I arrived at Rock City with high hopes of what Death Cab For Cutie could offer, and they most certainly surpassed my expectations. The Washington Indie band’s renowned ability to blend simple chords with experimental, angular guitars to mathematical precision is a rare quality, and yet the band still manage to preserve this live for an awaiting audience. There was real chemistry between the members on stage throughout - to the extent in which exchanging their instruments and continuing to uphold flawless musical production was very impressive. Crowd pleasers included their recent single ‘Cath’, but the catchy ‘Soul Meets Body’ and ‘Company Calls’ were also equal in popularity. A personal favourite was Ben Gibbard’s brilliant solo of ‘I Will Follow You into the Dark’. However, the band’s rendition of ‘I Will Possess Your Heart’, with its silky bass-line driving Gibbard’s sensuous vocal tone and haunting piano, as well as Jason McGerr’s thunderous drums, was undoubtedly one of the best live performances I have ever seen. An incredible evening.

Published for 'Impact Magazine'.

REVIEW: Bloc Party, 'Intimacy'

'Intimacy' is undoubtedly an extension of the soundscapes in 'A Weekend in the City', yet it’s more refreshing and bares similarities to the Bloc Party's debut, 'Silent Alarm'. ‘Ares’ opens with a cacophony of raging drums, sliding distorted guitars and Kele’s political vocals immediately instigate a new excitement. The band return to the splendour of previous songs such as ‘So Here We Are’ in ‘Biko’, which is so utterly honest in its lyrics, "you’re not doing this alone/resist" against cancer. The progression of a sensual bass, overlapping of voices and pulsating synthesisers formulate an overtly beautiful song. Upbeat melodies also frequently juxtapose gentle ballads - ‘One Month Off’ has the potential as a new live favourite with its dirty mix of heavily distorted guitars and joltering synths as does ‘Halo’, while ‘Ion Square’ displays an epic closure with haunting keyboards and jangling guitars. ‘Trojan Horse’ and ‘Zephyrus’ are slightly stale; however don’t miss ‘Signs’, ‘Mercury’ and ‘Better than Heaven’. Overall, a definite must-have!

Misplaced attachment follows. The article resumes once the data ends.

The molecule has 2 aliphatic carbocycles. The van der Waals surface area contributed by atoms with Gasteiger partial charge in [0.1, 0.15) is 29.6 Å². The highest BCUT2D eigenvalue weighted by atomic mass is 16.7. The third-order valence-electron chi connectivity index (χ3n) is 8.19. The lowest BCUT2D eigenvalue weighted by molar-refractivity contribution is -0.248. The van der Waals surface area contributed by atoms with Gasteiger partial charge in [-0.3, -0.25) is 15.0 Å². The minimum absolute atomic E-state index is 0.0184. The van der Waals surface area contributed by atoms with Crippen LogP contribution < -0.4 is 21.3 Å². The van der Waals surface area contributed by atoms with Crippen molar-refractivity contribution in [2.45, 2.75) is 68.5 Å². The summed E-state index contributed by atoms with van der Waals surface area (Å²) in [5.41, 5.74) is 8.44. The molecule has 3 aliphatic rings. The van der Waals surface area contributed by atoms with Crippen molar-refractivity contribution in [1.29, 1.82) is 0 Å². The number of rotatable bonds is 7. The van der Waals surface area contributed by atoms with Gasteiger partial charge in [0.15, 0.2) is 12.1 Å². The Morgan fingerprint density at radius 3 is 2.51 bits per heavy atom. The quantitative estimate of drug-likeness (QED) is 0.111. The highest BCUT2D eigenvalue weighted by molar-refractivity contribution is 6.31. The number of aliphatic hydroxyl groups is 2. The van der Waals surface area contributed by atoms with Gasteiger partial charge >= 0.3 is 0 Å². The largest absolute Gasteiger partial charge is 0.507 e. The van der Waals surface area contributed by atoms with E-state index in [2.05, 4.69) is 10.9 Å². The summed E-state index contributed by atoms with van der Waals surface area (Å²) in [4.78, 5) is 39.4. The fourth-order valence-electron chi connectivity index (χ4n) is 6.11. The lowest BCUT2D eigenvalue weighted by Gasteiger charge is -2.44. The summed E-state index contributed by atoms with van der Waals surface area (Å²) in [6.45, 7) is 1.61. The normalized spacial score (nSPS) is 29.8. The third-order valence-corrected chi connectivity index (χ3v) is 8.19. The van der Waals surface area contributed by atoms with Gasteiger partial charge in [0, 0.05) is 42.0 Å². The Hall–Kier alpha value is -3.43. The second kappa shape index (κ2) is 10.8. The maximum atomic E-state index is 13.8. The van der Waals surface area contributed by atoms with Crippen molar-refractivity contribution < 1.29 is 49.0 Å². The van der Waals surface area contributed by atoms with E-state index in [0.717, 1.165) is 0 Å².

Published for 'Impact Magazine', December 2008.